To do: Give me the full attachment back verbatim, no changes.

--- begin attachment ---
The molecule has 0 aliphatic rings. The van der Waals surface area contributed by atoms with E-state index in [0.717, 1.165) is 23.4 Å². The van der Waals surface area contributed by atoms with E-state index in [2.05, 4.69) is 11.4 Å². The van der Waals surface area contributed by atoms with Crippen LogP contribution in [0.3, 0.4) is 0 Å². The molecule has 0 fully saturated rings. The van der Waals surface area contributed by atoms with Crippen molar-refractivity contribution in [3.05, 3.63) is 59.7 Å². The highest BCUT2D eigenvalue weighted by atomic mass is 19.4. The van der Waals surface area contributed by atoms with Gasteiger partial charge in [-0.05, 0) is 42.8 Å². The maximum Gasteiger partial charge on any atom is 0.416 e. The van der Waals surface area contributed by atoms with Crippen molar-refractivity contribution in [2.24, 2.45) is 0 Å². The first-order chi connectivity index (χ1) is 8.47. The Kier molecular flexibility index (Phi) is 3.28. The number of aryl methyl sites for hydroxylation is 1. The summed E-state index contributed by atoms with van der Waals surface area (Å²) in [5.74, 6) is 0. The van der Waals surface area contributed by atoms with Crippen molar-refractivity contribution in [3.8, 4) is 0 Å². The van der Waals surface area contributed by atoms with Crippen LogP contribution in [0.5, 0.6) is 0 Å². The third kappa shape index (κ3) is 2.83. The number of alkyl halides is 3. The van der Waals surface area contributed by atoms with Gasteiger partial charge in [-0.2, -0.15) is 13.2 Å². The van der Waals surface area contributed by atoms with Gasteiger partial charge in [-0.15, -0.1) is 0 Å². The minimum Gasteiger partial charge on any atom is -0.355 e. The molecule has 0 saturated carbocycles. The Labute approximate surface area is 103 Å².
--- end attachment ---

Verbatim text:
The molecule has 0 aliphatic rings. The van der Waals surface area contributed by atoms with E-state index in [0.717, 1.165) is 23.4 Å². The van der Waals surface area contributed by atoms with E-state index in [2.05, 4.69) is 11.4 Å². The van der Waals surface area contributed by atoms with Crippen LogP contribution in [0.3, 0.4) is 0 Å². The molecule has 0 fully saturated rings. The van der Waals surface area contributed by atoms with Crippen molar-refractivity contribution in [3.05, 3.63) is 59.7 Å². The highest BCUT2D eigenvalue weighted by atomic mass is 19.4. The van der Waals surface area contributed by atoms with Gasteiger partial charge in [-0.05, 0) is 42.8 Å². The maximum Gasteiger partial charge on any atom is 0.416 e. The van der Waals surface area contributed by atoms with Crippen molar-refractivity contribution in [2.24, 2.45) is 0 Å². The first-order chi connectivity index (χ1) is 8.47. The Kier molecular flexibility index (Phi) is 3.28. The number of aryl methyl sites for hydroxylation is 1. The summed E-state index contributed by atoms with van der Waals surface area (Å²) in [5.74, 6) is 0. The van der Waals surface area contributed by atoms with Crippen molar-refractivity contribution in [3.8, 4) is 0 Å². The van der Waals surface area contributed by atoms with Crippen LogP contribution in [0.5, 0.6) is 0 Å². The third kappa shape index (κ3) is 2.83. The number of alkyl halides is 3. The van der Waals surface area contributed by atoms with Gasteiger partial charge in [-0.2, -0.15) is 13.2 Å². The van der Waals surface area contributed by atoms with Gasteiger partial charge in [-0.15, -0.1) is 0 Å². The minimum Gasteiger partial charge on any atom is -0.355 e. The molecule has 0 saturated carbocycles. The Labute approximate surface area is 103 Å².